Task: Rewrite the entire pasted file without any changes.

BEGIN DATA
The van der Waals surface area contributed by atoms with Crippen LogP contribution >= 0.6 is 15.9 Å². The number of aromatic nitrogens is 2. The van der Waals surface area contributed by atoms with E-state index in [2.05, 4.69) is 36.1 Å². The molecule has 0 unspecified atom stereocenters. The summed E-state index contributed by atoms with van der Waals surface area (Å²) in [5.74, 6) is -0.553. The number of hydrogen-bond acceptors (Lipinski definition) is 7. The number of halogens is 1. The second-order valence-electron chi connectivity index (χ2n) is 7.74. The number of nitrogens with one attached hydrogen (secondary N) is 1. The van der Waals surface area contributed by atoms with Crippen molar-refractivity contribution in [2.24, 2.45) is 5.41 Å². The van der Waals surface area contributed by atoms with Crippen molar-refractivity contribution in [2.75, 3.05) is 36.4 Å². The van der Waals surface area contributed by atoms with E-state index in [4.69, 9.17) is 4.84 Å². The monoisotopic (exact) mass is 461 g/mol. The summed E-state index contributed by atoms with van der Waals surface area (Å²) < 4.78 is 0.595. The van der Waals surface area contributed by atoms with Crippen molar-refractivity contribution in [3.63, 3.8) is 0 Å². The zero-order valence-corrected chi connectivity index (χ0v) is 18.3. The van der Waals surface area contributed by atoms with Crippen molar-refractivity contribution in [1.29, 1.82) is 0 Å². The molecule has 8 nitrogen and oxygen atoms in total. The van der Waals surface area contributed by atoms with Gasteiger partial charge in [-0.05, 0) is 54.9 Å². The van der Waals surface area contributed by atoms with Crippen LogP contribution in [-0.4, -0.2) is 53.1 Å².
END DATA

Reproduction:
The van der Waals surface area contributed by atoms with Crippen LogP contribution >= 0.6 is 15.9 Å². The number of aromatic nitrogens is 2. The van der Waals surface area contributed by atoms with E-state index in [2.05, 4.69) is 36.1 Å². The molecule has 0 unspecified atom stereocenters. The summed E-state index contributed by atoms with van der Waals surface area (Å²) in [5.74, 6) is -0.553. The number of hydrogen-bond acceptors (Lipinski definition) is 7. The number of halogens is 1. The second-order valence-electron chi connectivity index (χ2n) is 7.74. The number of nitrogens with one attached hydrogen (secondary N) is 1. The van der Waals surface area contributed by atoms with Crippen molar-refractivity contribution in [2.24, 2.45) is 5.41 Å². The van der Waals surface area contributed by atoms with Crippen molar-refractivity contribution in [2.75, 3.05) is 36.4 Å². The van der Waals surface area contributed by atoms with E-state index in [4.69, 9.17) is 4.84 Å². The monoisotopic (exact) mass is 461 g/mol. The summed E-state index contributed by atoms with van der Waals surface area (Å²) < 4.78 is 0.595. The van der Waals surface area contributed by atoms with Crippen molar-refractivity contribution in [3.63, 3.8) is 0 Å². The zero-order valence-corrected chi connectivity index (χ0v) is 18.3. The van der Waals surface area contributed by atoms with Crippen molar-refractivity contribution in [1.29, 1.82) is 0 Å². The molecule has 8 nitrogen and oxygen atoms in total. The van der Waals surface area contributed by atoms with Gasteiger partial charge in [-0.05, 0) is 54.9 Å². The van der Waals surface area contributed by atoms with Crippen LogP contribution in [-0.4, -0.2) is 53.1 Å².